A remarkable, dark Jordanian thriller

The Alleys copy
(Photos: Handouts from Bassel Ghandour)
In a claustrophobic neighborhood in East Amman, “The Alleys” explores the niche details of life, where gossip and violence run rampant.اضافة اعلان

The debut film of Bassel Ghandour, who cowrote the Oscar-nominated short “Theeb”, released in cinemas. At the start of the movie, it tells the audience to “believe half of what you hear and two-thirds of what you see.”

Ali (Emad Azmi) and Lana (Baraka Rahmani) are engaged in a discreet love affair, but when Lana’s mother Aseel (Nadira Omran) is sent a compromising video by a blackmailer, she seeks out a local gangster, Abbas (Monzer Reyahnah) — leading to tragic consequences.

With the narrator’s voice in the background of the characters’ tumultuous daily struggles, the audience is kept in suspense as the dark comedy, mystery thriller, and crime drama unfolds.
Story in chapters
The film is divided into five chapters, the first of which — “Hustle” — introduces the audience to the characters’ daily life and sets up the story to follow. It establishes Ali and Lana’s relationship, her mother’s disapproval, and more.

As the narrator tells us: everyone knows everyone’s business and the story will spread like wildfire.

Characters to reveal more
Ghandour’s film has strong, memorable moments. It might be one of the best in recent Jordanian cinema. It creates an uneasy tension where everything that is seen and (over)heard in this tightknit community could decide the fate of the characters.

The beginning of the film sets itself up as a mix between 1950s Egyptian cinema and Martin Scorsese’s first films like “Mean Streets”.

In the fifth chapter, “Checkmate”, the plot thickens, as all the characters find their paths converging.

The film manages to balance myriad details and intrigues without missing a beat or creating confusion. It is clear the film was handled with care and patience across the board, from management to execution.

While the film makes no claims to real events, the dialogue and action is so sincere that it breathes life into everything it portrays — reality, even if we believe half of what we see and two-thirds of what we hear.

Ali is pushed to dangerous lengths to create a better life for himself and Lana, and even Abbas finds himself in a precarious position when he is the victim of a horrifying act of revenge.

As the gangster discovers, the iron fist with which he has ruled the neighborhood and his gang is coming undone, forming a catalyst for an increasingly frantic — and deliberately outlandish — series of events.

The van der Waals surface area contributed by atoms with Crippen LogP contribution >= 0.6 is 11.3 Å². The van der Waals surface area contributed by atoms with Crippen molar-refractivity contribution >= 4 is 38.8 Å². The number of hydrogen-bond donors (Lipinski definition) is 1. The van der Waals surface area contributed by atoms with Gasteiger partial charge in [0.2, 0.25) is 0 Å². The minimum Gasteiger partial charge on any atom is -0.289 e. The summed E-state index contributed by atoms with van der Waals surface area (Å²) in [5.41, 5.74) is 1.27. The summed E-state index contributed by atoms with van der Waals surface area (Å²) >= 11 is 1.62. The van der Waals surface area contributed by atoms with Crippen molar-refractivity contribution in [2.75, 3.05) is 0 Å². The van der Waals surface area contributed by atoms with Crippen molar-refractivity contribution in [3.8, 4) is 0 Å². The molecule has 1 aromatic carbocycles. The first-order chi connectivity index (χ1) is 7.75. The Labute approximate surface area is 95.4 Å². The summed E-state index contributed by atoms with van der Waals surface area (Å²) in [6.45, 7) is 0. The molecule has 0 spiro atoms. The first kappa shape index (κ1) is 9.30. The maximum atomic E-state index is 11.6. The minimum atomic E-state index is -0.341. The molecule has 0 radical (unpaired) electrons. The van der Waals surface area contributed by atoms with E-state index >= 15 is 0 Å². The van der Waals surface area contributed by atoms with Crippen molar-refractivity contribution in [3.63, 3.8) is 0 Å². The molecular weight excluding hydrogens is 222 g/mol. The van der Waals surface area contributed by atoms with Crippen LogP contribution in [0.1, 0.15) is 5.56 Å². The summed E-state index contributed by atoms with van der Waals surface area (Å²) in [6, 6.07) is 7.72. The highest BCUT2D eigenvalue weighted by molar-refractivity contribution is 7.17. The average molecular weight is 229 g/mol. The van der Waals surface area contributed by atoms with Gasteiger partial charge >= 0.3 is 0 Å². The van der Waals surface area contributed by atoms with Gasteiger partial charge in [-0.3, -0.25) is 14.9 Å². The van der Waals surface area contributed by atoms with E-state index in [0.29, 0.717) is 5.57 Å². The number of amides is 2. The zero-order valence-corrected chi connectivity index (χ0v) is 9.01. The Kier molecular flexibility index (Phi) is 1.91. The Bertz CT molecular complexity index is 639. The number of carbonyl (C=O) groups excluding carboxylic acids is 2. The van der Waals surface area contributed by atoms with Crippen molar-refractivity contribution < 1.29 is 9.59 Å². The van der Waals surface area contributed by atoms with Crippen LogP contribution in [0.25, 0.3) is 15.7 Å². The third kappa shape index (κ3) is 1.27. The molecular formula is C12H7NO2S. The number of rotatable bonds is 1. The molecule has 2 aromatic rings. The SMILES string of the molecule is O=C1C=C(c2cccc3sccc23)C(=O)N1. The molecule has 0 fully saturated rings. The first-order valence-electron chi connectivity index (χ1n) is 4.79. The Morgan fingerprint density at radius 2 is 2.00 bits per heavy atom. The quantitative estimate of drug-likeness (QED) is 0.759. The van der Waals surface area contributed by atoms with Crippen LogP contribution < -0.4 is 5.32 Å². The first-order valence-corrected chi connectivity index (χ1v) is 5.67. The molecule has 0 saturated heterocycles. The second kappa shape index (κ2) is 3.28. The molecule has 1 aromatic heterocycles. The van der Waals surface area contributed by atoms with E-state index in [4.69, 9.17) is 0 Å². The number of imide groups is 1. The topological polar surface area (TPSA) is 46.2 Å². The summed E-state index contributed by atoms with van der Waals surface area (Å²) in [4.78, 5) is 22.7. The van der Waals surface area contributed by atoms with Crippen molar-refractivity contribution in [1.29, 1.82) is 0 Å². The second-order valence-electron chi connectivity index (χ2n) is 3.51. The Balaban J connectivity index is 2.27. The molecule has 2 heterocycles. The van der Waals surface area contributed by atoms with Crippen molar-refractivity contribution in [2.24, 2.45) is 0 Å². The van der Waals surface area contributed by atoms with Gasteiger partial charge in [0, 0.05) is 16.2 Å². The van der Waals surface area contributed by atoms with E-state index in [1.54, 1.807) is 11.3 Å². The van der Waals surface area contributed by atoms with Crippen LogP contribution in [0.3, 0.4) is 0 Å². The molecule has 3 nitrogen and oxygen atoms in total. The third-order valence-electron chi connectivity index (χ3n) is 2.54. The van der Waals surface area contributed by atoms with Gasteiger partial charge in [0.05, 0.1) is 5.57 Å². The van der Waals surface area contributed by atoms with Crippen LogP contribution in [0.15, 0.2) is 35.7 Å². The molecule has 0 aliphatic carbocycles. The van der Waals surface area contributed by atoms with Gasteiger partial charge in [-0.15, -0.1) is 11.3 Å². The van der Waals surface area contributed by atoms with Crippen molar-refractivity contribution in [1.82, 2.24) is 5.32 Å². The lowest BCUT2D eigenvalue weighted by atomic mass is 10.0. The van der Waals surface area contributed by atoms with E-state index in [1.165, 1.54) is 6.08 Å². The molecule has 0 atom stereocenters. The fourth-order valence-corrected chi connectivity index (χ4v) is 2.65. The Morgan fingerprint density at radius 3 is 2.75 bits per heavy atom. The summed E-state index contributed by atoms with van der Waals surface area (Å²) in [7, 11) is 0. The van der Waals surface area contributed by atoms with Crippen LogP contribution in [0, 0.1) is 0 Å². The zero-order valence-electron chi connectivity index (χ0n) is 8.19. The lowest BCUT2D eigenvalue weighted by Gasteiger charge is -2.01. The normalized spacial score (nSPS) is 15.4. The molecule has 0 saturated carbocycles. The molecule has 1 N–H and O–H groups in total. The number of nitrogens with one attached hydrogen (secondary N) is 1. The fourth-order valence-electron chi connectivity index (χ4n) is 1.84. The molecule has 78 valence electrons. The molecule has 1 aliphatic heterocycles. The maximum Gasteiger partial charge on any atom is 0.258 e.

Each cast member’s presence means none of the characters fade into the background; each has autonomy and presence in their own story.

Each has found a way to navigate the challenging landscape in which they live, however aggressive and manipulative they must be.

Awards and festivals
The Alleys’ world premiere witnessed a massive turnout at the iconic Piazza Grande of Locarno Film Festival — the first Jordanian feature film to be selected at Rotterdam & Locarno. It also sold out tickets at the BFI London Film Festival.

Its Arab premiere was held at the Red Sea International Film Festival, and the film also took part in Festival du Premier Film d’Annonay, France, among other international festivals.

The film won the “Works in Progress Post-production Development Award” at Karlovy Vary International Film Festival and won two awards for films in post-production at Cairo Film Connection of Cairo International Film Festival.

Top-notch film funding institutions supported the film’s development, including the Jordanian Royal Film Commission, the Jordan Film Fund, and the Doha Film Institute.

Suspense through visuals
Visually, The Alleys’ framing is realistic. Matching the neighborhood’s narrow alleys, the audience is made to feel claustrophobic. It maintains a sense of energy, plunging the audience into the dark shadow world where criminality festers in dimly lit streets; the talented work of cinematographer Justin Hamilton.

The Alleys has a lot of revelations at the end, but one thing is for sure: it will surprise you.

The stunning details of the neighborhood and its characters are presented in a fun adventure that makes The Alleys a remarkable Jordanian film to be proud of.

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